Utopian socialism

Utopian socialism is the term often used to describe the first current of modern socialism and socialist thought as exemplified by the work of Henri de Saint-Simon, Charles Fourier, Étienne Cabet, and Robert Owen.[1][2] Utopian socialism is often described as the presentation of visions and outlines for imaginary or futuristic ideal societies, with positive ideals being the main reason for moving society in such a direction. Later socialists and critics of utopian socialism viewed utopian socialism as not being grounded in actual material conditions of existing society and in some cases as reactionary. These visions of ideal societies competed with Marxist-inspired revolutionary social democratic movements.[3]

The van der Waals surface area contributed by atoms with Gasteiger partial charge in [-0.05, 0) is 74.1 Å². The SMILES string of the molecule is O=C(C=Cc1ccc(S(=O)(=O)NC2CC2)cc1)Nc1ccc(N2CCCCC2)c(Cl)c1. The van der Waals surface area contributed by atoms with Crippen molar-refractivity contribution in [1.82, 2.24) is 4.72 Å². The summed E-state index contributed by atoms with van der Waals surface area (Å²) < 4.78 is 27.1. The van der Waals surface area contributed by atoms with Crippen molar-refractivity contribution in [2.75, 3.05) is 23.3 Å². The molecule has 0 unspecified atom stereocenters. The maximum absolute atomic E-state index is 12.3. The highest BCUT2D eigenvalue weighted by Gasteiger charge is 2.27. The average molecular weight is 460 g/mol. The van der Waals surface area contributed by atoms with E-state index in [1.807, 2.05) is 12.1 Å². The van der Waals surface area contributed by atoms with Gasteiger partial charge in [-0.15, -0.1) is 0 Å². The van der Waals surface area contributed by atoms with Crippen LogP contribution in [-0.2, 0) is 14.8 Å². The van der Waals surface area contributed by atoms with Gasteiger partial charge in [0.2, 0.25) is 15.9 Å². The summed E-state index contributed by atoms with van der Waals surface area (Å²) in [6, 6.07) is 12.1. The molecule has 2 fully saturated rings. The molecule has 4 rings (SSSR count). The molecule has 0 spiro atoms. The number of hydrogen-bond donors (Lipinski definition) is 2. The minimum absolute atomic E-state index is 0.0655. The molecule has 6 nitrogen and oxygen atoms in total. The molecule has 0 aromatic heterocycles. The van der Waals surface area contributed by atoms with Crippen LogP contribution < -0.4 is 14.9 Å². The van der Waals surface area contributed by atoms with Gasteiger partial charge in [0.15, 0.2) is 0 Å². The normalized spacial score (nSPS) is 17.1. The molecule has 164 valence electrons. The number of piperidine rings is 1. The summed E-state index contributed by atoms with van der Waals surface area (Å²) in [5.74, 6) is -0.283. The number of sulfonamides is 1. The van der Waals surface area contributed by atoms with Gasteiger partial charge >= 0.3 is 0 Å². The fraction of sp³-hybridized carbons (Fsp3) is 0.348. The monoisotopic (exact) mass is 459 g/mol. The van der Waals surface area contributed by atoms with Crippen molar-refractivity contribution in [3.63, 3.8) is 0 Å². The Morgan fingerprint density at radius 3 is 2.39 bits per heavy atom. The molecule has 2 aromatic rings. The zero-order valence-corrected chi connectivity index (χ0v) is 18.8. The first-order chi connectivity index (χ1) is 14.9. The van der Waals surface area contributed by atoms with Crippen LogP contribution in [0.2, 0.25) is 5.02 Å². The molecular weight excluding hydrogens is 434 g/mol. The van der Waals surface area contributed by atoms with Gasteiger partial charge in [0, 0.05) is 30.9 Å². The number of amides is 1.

As a term or label, utopian socialism is most often applied to, or used to define, those socialists who lived in the first quarter of the 19th century who were ascribed the label utopian by later socialists as a pejorative in order to imply naiveté and to dismiss their ideas as fanciful and unrealistic.[4] A similar school of thought that emerged in the early 20th century which makes the case for socialism on moral grounds is ethical socialism.[5]

One key difference between utopian socialists and other socialists such as most anarchists and Marxists is that utopian socialists generally do not believe any form of class struggle or social revolution is necessary for socialism to emerge. Utopian socialists believe that people of all classes can voluntarily adopt their plan for society if it is presented convincingly.[3] They feel their form of cooperative socialism can be established among like-minded people within the existing society and that their small communities can demonstrate the feasibility of their plan for society.[3]